I avoided a safety car bet in India. Whilst the weather was good and the track is nice and wide I was uncertain whether crashes would likely occur in tricky areas. This appears not to be the case, and the marshals did a good job clearing away cars quickly. So, in future, if dry, No Safety Car at India seems a decent bet.
In Korea I was gutted when an early potential tip for pole (Hamilton, at about 5 or 6) which I didn’t offer proved accurate. Even worse, I considered backing Vettel (who started second) to lead lap 1 at about 6.8, and didn’t. The Korean circuit is excellent for a second-placed chap to overtake the leader on lap 1.
Deciding when to back potential tips and when not to has been a problem. If I’d backed both the above tips I’d be well ahead right now (in fact, Korea would be my best result of the season), but I didn’t. The pole tip wasn’t backed because of timezone issues, and I think it’s fair enough to let that go. The lead lap 1 tip wasn’t backed due to lack of confidence even though I was sorely tempted, and I think that was a mistake on my part.
Things I got right
I’ve backed Schumacher twice (once due to an excellent tip from Mr. Putney, the other time off my own bat) to finish in the top 6. Somehow he seems to keep doing it despite being in a car that should average a 7th or 8th-placed finish. The customary Hamilton-Massa contretemps and some good tyre management has helped him out. This is not a dead cert, as Petrov proved in Korea, but at something like 2.75 or 3 may be cunning. [It’s also worth recalling he’s a great starter and often makes 3 or more places up immediately].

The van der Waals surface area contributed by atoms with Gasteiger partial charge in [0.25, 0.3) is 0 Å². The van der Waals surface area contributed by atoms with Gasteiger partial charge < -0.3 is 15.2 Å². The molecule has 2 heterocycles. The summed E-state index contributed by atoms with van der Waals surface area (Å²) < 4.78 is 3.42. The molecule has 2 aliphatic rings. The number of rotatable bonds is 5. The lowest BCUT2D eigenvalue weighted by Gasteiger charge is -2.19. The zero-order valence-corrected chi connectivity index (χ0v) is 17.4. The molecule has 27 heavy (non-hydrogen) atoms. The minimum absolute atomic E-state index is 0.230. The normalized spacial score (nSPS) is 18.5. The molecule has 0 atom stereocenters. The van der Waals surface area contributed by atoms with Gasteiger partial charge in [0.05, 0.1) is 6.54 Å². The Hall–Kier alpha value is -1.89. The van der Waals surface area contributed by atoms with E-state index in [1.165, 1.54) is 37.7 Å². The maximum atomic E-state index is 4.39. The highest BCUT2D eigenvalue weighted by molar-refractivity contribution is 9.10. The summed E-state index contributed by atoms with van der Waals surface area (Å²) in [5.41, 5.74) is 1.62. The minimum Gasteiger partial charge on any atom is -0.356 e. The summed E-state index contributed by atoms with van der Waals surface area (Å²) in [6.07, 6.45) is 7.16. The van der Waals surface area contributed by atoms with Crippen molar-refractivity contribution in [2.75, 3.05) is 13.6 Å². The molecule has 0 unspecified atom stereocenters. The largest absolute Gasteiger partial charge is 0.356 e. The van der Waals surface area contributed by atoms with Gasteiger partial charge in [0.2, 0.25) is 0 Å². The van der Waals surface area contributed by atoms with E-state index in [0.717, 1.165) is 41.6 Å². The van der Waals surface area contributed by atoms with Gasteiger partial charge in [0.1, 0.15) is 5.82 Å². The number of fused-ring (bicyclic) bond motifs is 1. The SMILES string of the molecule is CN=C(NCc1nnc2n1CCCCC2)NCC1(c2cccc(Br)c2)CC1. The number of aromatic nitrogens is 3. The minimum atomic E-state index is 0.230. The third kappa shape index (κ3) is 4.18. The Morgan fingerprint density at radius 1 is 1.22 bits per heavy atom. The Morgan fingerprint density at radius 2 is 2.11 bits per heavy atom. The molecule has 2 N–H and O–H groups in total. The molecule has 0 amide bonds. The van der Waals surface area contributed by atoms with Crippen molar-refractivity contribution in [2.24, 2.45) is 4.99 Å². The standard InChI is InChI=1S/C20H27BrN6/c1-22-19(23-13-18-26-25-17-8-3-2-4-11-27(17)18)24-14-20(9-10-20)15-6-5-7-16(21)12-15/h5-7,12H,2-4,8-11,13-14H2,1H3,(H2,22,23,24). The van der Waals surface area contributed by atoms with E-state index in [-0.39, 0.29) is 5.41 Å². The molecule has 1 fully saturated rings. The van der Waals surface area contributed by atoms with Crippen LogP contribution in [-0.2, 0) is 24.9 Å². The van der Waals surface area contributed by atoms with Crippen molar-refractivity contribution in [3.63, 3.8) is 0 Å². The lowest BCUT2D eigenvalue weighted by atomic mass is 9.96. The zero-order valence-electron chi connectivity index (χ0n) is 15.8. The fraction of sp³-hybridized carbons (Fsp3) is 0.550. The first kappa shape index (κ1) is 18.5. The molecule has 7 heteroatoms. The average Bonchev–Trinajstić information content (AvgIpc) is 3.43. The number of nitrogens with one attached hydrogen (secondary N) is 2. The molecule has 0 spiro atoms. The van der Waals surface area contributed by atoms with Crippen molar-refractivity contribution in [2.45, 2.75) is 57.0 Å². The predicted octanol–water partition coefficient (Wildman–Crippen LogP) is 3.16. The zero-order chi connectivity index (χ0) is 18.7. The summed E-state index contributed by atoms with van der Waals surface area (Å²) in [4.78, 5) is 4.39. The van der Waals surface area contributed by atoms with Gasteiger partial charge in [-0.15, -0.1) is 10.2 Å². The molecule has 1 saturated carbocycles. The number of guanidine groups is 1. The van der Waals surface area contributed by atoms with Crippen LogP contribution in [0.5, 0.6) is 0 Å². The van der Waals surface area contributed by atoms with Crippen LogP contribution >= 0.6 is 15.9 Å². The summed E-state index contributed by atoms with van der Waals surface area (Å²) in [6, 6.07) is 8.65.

Rating Jenson Button. I backed him to be top 3 in one qualifying session (not tipped due to lack of liquidity) and to win in Japan. After Vettel he is the man of the moment, and appears to have the measure of everyone else. Mentally, he’s in good shape.
We have just two more races left, and it’d be nice to end with an upward swing. Abu Dhabi’s Yas Marina circuit has been altered to try and encourage overtaking (kudos to the organisers for being dissatisfied with a processional circuit) but it’ll probably still be quite hard to pass.
A safety car appeared at one of the previous two Yas Marina races, but I’d rate it as likelier than not (especially given the new F1 tradition of Hamilton and Massa crashing).
Tyre degradation is unknown. However, higher degradation hampered Webber earlier in the season and appears to have returned as a problem in India.
Vettel’s won both previous races by over 10 seconds (Webber’s finished 2nd and 8th). Button’s finished on the podium twice.
Interlagos, meanwhile, has huge passing potential (and may have rain).
For future new circuits: tons of construction dust may mean that there will be little grip. A slightly better line will emerge, but even with a layout that encourages overtaking the lack of off-line grip will make it harder for the inaugural race. Possibly conservative tyres choices could emphasis this and making rising up the order more contingent upon people ahead making mistakes than passing on track.
The next Grand Prix is in Abu Dhabi, with the race on the 13th. For Britons, the time is usual, as it’s a twilight race.